One other Research Confirms MMR Vaccine Does Not Elevate Autism Danger


Nonetheless, the publication of his study has caused a substantial drop in global vaccination rates as people are afraid of exposing their children to risks of autism.

But, the damage has been done.

Many criticized the results of studies debunking Wakefield.

The largest study ever into vaccinnations and autism determined there is no link between the two, even if the child has a high risk of developing the condition.

Share on PinterestSurprise, yet another study shows the MMR vaccine doesn't cause autism.

The team of new scientists is set out to overturn these arguments and debunk them one by one.

Researchers published their report on Monday in the journal Annals of Internal Medicine.

No increased risk of autism was observed when comparing children who had received the MMR vaccine and those that did not.

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Researchers at Copenhagen's Statens Serum Institut examined data for Danish children born from 1999 through the end of 2010, more than half a million people all together. In addition, about one in every 1,000 children with measles develops risky swelling in the brain that can cause convulsions, deafness and intellectual disabilities.

If you have been paying attention to the news, you know that there has been a significant increase worldwide of measles in areas where there are high numbers of unvaccinated children.

With an air of frustration, the authors write, "Even in the face of substantial and increasing evidence against an MMR-autism association, the discussion around the potential link has contributed to vaccine hesitancy".

"To the extent that there has been a recent increase in measles cases due to parents not vaccinating their children, this study provides compelling evidence that the measles vaccine does not lead to autism in healthy children or in children believed to be at increased risk for autism", said Adesman.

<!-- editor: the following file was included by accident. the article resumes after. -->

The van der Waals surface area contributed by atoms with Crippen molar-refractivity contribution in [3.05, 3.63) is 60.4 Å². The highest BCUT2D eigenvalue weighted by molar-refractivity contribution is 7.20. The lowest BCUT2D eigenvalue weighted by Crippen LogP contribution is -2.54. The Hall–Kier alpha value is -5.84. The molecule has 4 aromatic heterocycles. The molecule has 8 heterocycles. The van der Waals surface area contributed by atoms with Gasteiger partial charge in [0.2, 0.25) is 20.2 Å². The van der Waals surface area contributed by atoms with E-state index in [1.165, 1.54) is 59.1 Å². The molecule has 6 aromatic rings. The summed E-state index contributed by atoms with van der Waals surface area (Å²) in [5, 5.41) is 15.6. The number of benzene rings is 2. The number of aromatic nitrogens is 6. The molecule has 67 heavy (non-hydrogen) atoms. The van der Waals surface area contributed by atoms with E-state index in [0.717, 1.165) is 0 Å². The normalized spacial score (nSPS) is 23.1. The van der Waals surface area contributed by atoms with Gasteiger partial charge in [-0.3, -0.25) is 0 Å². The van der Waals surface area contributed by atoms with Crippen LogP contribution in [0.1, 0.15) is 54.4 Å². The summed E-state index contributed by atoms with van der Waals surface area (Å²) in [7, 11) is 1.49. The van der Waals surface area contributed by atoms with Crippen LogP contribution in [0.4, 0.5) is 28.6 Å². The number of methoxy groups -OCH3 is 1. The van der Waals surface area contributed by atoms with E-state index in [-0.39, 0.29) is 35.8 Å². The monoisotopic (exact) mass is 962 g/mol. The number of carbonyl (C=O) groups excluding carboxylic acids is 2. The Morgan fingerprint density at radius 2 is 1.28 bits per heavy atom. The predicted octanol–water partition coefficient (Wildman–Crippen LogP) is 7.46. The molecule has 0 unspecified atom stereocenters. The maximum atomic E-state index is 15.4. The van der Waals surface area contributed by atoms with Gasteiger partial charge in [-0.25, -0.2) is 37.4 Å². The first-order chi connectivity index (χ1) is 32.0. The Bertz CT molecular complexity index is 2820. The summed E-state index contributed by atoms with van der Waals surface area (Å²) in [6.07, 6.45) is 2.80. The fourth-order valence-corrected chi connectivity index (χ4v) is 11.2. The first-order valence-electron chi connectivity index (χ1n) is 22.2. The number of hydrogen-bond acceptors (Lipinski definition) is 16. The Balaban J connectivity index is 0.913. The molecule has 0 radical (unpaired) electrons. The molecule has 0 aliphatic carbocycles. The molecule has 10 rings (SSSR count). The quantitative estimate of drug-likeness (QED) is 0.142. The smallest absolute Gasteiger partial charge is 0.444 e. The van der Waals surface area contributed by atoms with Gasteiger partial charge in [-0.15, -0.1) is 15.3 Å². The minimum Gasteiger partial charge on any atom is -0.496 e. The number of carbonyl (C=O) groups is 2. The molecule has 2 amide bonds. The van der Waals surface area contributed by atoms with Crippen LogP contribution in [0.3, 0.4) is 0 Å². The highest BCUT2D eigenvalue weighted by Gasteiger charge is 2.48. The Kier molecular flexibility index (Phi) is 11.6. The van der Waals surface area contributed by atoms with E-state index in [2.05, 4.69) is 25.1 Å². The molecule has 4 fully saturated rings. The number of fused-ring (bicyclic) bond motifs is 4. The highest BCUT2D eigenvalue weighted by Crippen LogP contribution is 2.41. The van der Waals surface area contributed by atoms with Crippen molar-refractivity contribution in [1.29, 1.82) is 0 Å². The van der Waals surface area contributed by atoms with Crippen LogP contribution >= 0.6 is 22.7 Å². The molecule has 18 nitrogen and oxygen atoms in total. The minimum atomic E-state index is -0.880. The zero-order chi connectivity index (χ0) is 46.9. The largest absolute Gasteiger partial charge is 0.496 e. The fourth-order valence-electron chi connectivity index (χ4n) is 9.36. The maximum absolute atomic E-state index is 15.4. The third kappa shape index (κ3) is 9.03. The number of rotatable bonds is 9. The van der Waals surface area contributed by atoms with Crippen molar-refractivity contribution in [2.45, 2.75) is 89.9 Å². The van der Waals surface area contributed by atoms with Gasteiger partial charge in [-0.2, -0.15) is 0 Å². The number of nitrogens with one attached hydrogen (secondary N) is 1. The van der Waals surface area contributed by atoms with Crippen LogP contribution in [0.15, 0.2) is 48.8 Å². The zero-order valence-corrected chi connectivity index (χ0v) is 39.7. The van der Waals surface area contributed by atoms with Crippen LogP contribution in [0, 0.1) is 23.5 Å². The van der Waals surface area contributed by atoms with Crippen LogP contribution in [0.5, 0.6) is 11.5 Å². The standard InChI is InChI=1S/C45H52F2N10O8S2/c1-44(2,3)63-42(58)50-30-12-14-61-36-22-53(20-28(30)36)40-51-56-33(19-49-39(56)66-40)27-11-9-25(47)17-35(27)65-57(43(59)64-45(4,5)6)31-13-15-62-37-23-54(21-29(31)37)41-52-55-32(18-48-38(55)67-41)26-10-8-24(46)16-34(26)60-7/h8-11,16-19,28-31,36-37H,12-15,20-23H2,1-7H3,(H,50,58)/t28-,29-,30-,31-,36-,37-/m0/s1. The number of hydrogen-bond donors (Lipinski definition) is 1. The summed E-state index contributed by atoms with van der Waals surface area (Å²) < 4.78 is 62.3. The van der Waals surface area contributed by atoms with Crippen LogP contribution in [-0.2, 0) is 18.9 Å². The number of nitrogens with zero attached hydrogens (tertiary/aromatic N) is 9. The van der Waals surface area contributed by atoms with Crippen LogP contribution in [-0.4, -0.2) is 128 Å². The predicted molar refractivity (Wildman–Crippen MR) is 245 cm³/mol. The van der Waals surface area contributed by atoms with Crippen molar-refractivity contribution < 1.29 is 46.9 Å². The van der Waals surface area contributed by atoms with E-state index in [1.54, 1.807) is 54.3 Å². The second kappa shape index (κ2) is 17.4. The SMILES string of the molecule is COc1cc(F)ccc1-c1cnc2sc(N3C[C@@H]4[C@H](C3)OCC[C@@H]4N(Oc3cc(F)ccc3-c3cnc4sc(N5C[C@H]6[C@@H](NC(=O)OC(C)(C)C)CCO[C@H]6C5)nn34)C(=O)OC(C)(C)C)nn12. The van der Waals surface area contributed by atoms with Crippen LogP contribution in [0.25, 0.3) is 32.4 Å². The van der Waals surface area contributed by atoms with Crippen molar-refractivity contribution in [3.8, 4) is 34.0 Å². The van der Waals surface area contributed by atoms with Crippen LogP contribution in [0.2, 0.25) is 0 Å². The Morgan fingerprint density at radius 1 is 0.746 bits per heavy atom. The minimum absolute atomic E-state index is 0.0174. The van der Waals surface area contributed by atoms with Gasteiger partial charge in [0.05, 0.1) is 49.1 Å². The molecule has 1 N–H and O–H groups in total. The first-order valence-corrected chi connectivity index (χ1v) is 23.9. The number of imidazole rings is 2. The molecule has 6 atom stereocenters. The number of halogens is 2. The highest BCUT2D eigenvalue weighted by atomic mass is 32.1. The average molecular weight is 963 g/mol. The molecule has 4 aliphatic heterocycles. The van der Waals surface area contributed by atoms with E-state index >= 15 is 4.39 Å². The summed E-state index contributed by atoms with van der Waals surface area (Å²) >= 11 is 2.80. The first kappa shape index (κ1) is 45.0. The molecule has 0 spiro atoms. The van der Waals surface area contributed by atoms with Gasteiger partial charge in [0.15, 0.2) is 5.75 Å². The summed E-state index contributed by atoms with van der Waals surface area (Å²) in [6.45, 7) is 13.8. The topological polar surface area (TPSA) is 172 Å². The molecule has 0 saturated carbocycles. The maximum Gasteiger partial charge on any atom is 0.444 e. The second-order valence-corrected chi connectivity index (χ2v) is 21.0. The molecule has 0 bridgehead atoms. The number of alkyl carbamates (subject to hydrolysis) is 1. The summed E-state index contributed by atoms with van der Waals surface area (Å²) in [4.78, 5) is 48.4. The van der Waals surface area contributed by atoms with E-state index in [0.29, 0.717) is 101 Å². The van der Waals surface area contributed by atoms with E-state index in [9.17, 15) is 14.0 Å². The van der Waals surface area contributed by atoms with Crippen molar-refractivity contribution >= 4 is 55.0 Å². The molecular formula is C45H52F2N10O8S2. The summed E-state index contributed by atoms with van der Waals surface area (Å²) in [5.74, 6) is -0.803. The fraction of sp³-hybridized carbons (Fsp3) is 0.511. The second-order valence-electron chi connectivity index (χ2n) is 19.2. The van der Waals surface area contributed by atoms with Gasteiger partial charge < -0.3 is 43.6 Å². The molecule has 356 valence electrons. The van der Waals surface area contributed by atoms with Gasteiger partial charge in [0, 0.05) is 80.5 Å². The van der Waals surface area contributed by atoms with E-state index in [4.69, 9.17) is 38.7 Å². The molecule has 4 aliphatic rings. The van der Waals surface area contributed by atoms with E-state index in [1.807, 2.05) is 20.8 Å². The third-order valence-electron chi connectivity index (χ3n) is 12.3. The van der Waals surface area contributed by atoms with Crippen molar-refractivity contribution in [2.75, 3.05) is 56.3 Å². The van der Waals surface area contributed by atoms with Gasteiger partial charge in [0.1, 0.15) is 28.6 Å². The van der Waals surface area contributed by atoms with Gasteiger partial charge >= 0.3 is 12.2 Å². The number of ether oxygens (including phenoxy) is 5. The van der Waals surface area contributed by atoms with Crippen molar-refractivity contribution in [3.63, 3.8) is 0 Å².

The study was published along with an editorial written by Saad B. Omer and Dr. Inci Yildirim from Emory University in Atlanta, Georgia.

The study is not a controlled one and so there are a variety of variables unaccounted for. "For people who receive the recommended two doses of vaccine (at 12-15 months and between 4 and 6 years), the vaccine is 97% effective in preventing disease".

The data underscore how anti-vaccine sentiment and the rising incidence of vaccine refusal threaten to revive a public health threat that had been declared eliminated almost 20 years ago. The researchers further concluded that vaccination is not likely to trigger the developmental disorder in susceptible populations and is not associated with a clustering of cases appearing after immunization. For example, anyone born between 1970 and 1996 likely would have received only one dose of the MMR vaccine, since the second dose method wasn't added until 1996. "My parents thought they were doing the right thing".